He was an amazing orator and had a remarkable ability to articulate the struggle, and inspire people to action. He was not simply a demagogue or a symbol of the movement, but lived on the front lines. He participated at the grass-roots level, whether it was marching in Selma or courting arrest in Birmingham. He was not a “self-professed” leader, but he worked…tirelessly…and was the first to take a risk or make a sacrifice when called upon. And through this, he earned the respect of his peers and became a leader. To quote a line from my favorite movie Braveheart, “Men don’t follow titles, they follow courage.”
What I admire most about Dr. King was his vision – and his ability to pour himself completely in to a movement that he knew he would never see the outcome of. But the foundation he laid was so strong, it was able to carry on without him. This was the genius of Dr. King. And over time, so much of his “dream” has been realized, even in our present day.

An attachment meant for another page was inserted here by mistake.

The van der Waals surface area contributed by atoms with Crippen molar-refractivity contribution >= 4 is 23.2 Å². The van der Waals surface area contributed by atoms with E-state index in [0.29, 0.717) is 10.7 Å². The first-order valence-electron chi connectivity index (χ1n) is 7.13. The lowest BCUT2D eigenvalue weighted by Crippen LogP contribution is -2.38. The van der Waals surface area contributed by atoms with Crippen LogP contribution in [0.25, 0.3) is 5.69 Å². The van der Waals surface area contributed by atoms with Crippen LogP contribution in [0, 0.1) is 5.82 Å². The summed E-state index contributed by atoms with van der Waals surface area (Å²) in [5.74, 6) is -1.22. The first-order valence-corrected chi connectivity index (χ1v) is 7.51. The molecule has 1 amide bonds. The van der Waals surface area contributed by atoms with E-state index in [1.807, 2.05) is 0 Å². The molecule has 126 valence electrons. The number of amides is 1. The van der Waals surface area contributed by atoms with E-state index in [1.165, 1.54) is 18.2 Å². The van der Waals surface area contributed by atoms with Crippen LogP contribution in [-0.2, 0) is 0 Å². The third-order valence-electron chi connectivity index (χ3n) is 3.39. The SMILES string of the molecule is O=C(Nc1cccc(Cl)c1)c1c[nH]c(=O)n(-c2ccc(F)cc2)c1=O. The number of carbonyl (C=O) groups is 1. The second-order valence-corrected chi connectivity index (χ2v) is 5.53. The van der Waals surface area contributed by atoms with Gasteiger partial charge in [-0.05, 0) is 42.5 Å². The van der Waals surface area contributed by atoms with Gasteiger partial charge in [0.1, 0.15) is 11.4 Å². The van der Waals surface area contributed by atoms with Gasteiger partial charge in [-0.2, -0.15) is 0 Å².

Perhaps this is something Sikh leaders and “leaders-to-be” can reflect upon.
What can we learn from Dr. King’s life and work for the Sikh Nation to realize it’s full potential?
His famous “I Have a Dream” speech will likely be played on television and radio stations all day throughout the country. I’ve heard it in its entirety several times and it still gives me goose bumps. But another one that I find particularly powerful was his famous “Mountaintop” speech. Amidst several death threats, he delivered this on April 3, 1968 at the Mason Temple in Memphis, Tennessee. Here is a video of his closing words, which would turn out to be his last public speech, as he was assassinated hours later.